You must have a passport that is good for six months after you leave the country. In addition Brazil requires a tourist Visa which requires some planning ahead in order to have enough time for processing.

REFERENCES

  • Pantanal Wildlife, A Visitor's Guide to Brazil's Great Wetland, by James Lowen, a Bradt Guide. This small volume is just a terrific introduction to what this trip is all about.
  • The Pantanal, Brazil's Forgotten Wilderness, by Vic Banks, a Sierra Club publication. Times have changed a lot in the 20 years since this book was written – a first hand look at this endangered biological wonderland.
  • Brazil, Amazon and Pantanal, by David L. Pearson and Les Beletsky, part of the Traveller's Wildlife Guide series. Too heavy to carry on the trip, but excellent pre-trip reading about both habitat and wildlife.
  • Birds of Brazil, The Pantanal and Cerrado of Central Brazil, by John A. Gwynne, Robert S. Ridgely, Guy Tudor, and Martha Argel, by the Wildlife Conservation Society. A brand new, beautifully executed field guide perfect for the specific region of this trip.
  • Pantanal, South America's Wetland Jewel, many contributors, photographs by Theo Allofs, a Firefly book. This wonderful collection of wildlife photographs is nicely complimented by short, interesting text.
  • The Pantanal, Understanding and Preserving the World's Largest Wetland, ed. Frederick A. Swarts. This collection of papers and presentations by world authorities on the Pantanal provides excellent background information about conservation and preservation issues.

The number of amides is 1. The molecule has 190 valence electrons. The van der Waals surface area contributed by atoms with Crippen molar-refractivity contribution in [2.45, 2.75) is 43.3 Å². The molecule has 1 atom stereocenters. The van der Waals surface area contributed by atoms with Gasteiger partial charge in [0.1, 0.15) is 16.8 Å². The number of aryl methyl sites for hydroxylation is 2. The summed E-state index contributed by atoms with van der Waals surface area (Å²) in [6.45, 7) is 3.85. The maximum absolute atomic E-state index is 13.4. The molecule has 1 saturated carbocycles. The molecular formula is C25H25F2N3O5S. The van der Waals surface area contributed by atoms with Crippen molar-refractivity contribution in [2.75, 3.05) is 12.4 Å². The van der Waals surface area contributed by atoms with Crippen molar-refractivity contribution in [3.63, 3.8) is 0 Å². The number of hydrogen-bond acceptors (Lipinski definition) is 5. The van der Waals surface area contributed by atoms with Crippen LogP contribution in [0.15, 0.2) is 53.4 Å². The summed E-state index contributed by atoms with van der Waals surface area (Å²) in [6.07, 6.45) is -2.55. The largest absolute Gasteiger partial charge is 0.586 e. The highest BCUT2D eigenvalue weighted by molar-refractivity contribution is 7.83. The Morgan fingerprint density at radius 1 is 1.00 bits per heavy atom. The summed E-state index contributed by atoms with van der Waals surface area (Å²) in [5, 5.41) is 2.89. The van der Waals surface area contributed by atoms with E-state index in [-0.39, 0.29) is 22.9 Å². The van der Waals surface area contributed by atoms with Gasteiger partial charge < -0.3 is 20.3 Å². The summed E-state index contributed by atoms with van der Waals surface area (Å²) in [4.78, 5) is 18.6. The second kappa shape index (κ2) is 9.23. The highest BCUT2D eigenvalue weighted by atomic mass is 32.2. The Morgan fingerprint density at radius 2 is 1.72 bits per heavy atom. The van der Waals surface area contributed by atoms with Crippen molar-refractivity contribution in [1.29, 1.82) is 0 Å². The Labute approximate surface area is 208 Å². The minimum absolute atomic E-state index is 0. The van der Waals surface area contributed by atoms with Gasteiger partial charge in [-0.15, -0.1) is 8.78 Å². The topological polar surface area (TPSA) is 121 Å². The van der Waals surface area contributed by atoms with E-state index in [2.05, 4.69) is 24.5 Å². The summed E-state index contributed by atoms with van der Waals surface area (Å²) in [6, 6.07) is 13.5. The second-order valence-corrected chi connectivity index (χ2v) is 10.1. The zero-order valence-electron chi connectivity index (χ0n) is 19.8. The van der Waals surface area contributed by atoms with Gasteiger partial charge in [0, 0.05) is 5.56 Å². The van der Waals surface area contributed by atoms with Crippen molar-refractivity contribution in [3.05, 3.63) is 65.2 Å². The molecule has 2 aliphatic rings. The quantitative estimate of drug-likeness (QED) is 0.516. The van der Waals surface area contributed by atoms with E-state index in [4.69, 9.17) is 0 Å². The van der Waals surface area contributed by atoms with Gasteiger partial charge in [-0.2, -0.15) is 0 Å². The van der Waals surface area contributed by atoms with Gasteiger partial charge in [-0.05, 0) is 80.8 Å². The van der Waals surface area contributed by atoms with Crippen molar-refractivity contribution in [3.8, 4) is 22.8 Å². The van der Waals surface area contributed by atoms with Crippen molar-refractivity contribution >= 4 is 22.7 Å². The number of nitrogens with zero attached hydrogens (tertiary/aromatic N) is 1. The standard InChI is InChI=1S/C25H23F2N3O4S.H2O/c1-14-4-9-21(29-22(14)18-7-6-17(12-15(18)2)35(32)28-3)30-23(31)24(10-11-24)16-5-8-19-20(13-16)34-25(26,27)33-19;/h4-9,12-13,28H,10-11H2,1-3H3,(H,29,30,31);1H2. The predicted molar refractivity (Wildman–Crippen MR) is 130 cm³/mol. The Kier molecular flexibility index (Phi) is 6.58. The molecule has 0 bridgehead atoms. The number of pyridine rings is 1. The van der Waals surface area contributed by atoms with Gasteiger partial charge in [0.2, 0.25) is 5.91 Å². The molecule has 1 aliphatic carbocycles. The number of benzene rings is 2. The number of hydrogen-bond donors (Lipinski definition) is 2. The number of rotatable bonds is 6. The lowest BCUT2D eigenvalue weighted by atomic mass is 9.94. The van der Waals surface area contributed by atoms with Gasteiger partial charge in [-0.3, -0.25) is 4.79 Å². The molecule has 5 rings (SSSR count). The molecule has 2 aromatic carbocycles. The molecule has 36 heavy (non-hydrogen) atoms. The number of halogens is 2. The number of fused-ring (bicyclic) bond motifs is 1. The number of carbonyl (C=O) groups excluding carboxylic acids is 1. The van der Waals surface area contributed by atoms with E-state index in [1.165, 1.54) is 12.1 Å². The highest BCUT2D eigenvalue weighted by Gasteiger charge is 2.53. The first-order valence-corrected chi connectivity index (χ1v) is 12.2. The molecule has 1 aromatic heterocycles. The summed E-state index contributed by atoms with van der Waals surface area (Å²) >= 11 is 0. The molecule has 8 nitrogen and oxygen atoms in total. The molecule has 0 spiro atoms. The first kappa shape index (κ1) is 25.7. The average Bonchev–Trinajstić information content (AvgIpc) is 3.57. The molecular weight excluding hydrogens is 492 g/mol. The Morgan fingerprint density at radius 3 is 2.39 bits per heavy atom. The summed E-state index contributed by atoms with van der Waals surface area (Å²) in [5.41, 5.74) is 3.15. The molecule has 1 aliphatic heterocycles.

• Map of Brasil, 1:400,000, by Borch – English version available from Amazon.com.

Conservation

The land of the Pantanal is 99% in private ownership primarily for the purpose of agriculture, ranching in particular. There are 2500 fazendas in the region, with up to 8 million head of cattle. The Pantanal is under threat from many other human activities, including recreational over-fishing, hunting and poaching of endangered species, uncontrolled tourism, deforestation and burning for agricultural use, and mining of gold and coal. Pressure for economic development, such as the plan to dredge the Paraguay and Parana Rivers to create a "hydro-road" allowing ocean-going ships to travel far inland, would have serious consequences for the ecosystem by altering the flooding and drainage cycles.

When we see the hordes of caimans, you might think that that yacaré are abundant, and that is true now, but only due to recent conservation efforts. For nearly all the 20th century these animal were hunted savagely to supply the global demand for "crocodile skins".
Only since 1990 has trade legislation been enforced strongly enough for poaching to cease. Yacaré have recovered rapidly and current population are estimated around 35 million.
The story of the recovering hyacinth macaw raises our hopes as the population in the Pantanal has risen from 1500 in 1990 to 3000 in 2000, due primarily to the efforts of The Hyacinth Macaw Project started in 1980 by a 27-year-old biology student to increase breeding success.

These macaws nest in one particular tree, manduvi, that is soft enough for them to hollow out with their beaks, and they prefer to eat the nut of a particular tree, the Acuri Palm. Both trees are scarce and fall victim to cattle.

Price

Trip Price

Please note that all domestic air flights and related taxes are included in the trip price. [This is an important difference in the way some of our competitors price their trips.] As usual, International air flights are not included.

NOT INCLUDED ON THE PRICE:

  • TIPS TO GUIDE, / DRIVER
  • DRINKS
  • PERSONAL EXPENSES

Related Tours